Of course, changing our laws is a legislative act required of the State and Federal houses. I have no confidence that either of these two bodies will change the laws; though, hope always springs eternal. There is too much political special interest from police and prison guard unions whose incomes, retirement plans, vacation homes, and children’s education would be jeopardized if there was a change in policy. The pharmaceutical industry has a huge financial investment in maintaining the status quo. Even your income and mine is partially dependent on the continuation of this farce.
Up until recently, I have tried to make my point to end prohibition by discussing the human impact. The concerns I had over the human toll of incarceration, loss of constitutional protections through the courts’ “drug exception” to the 4th Amendment, and the concept of a “war” against Americans never seemed to have an impact. The problem is that people just do not care about human costs. Shifting the analysis to the financial costs of prohibition makes it all the more obvious that something has to be changed or we are going to continue our downward spiral of higher taxes and reduced services.
What I ask is an evaluation of the costs of enforcing the drug war here in Onondaga County. Look at the monies being spent in not only the criminal and civil justice systems, but also the financial impact upon medicare, unemployment, social services, welfare, and the rest of the County’s agencies.
No, I do not advocate the use of drugs. Drugs are bad. Do not do drugs. But, as the empirical data reveals, drug use is going to continue in society. People are going to choose to live their lives and for the most part, manage to do so without any negative impact upon society. A drug user is not a drug abuser any more than an alcohol drinker is an alcoholic. The relative percentage of each defeats the argument that all drug users are abusers. While a change in policy may yield a higher percentage of drug abusers (a fact wholly disputed by experts), nevertheless, the costs of treatment are substantially lower than the costs of enforcement. Consider that domestic enforcement costs 4 times as much as treatment for a given amount of user reduction, 7 times as much for consumption reduction, and 15 times as much for societal cost reduction. According to the National Center on Addiction and Substance Abuse, the cost of proven treatment for inmates, accompanied by education, job training and health care, would average about $6,500 per inmate. For each inmate that becomes a law-abiding, tax-paying citizen, the economic benefit is $68,800. Even if only one in 10 inmates became a law-abiding citizen after this investment, there would still be a net social gain of $3,800. It has also been shown that treatment decreased welfare use by 10.7% and increased employment by 18.7% after one year, according to the 1996 National Treatment Improvement Evaluation Study.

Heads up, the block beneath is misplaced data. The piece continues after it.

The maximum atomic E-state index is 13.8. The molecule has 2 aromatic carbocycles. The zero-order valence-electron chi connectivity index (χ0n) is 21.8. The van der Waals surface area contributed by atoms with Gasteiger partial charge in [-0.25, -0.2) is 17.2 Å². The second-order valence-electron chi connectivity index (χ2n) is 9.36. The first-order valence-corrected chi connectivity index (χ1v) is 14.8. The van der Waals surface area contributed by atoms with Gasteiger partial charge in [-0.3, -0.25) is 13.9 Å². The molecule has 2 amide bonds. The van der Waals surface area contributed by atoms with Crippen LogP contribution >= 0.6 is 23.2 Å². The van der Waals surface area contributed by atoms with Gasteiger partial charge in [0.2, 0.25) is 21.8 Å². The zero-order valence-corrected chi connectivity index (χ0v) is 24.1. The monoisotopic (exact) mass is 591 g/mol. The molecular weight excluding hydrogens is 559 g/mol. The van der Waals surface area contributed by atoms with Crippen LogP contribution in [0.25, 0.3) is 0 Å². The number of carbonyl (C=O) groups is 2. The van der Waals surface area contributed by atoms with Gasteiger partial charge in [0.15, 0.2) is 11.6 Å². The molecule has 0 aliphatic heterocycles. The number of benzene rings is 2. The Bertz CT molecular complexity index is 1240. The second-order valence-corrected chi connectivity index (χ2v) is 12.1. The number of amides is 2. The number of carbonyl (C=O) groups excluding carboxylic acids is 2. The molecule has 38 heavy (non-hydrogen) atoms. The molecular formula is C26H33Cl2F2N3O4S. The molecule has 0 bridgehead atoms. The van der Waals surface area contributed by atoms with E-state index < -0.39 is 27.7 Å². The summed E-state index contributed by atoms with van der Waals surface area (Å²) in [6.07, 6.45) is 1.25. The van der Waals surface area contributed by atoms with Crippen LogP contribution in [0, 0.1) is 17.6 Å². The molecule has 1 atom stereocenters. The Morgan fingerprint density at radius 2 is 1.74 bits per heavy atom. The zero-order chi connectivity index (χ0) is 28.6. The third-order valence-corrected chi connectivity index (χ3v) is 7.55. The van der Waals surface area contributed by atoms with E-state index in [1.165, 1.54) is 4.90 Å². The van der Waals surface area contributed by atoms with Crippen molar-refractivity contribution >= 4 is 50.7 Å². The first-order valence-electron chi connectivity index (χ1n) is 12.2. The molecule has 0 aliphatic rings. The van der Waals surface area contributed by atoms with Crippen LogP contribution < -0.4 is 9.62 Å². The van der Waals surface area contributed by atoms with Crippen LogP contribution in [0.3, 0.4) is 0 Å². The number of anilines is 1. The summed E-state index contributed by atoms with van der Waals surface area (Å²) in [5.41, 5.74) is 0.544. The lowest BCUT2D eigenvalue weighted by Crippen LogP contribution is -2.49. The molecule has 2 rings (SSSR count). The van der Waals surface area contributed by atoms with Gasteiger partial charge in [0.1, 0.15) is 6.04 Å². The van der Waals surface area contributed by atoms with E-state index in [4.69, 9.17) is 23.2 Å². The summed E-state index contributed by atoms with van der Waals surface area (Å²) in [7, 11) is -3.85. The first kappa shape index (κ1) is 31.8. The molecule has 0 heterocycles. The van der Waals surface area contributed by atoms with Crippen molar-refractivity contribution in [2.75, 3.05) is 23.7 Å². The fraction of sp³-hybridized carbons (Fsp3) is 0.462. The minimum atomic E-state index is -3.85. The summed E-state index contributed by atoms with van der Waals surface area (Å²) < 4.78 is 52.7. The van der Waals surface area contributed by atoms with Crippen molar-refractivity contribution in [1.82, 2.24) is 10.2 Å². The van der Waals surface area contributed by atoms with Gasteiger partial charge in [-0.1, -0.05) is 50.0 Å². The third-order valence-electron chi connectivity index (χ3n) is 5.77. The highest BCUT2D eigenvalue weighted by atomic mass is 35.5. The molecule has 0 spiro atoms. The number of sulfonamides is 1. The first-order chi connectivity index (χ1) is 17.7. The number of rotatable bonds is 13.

What I might recommend to our County Government is a directive to ‘opt-out’ of prohibition. Stop arresting people for use and possession. Stop throwing people out of their homes and jobs. Stop denying people the benefit of medical attention or job training or welfare because of a drug conviction or positive drug test. Let the federal agencies come in and enforce the drug laws. Call the State Police when a felony drug arrest is made and let the State pay the cost of prosecution and maintenance. Disband the drug task forces. Redirect the monies toward the productive citizens of the County.
No Sir, we cannot change the world single-handedly. Yet, doing what we have been unsuccessfully doing for the past 30 years ... for another 30 years and hoping for a different result is just insane.
But hey, don't take my word on it. Do the math.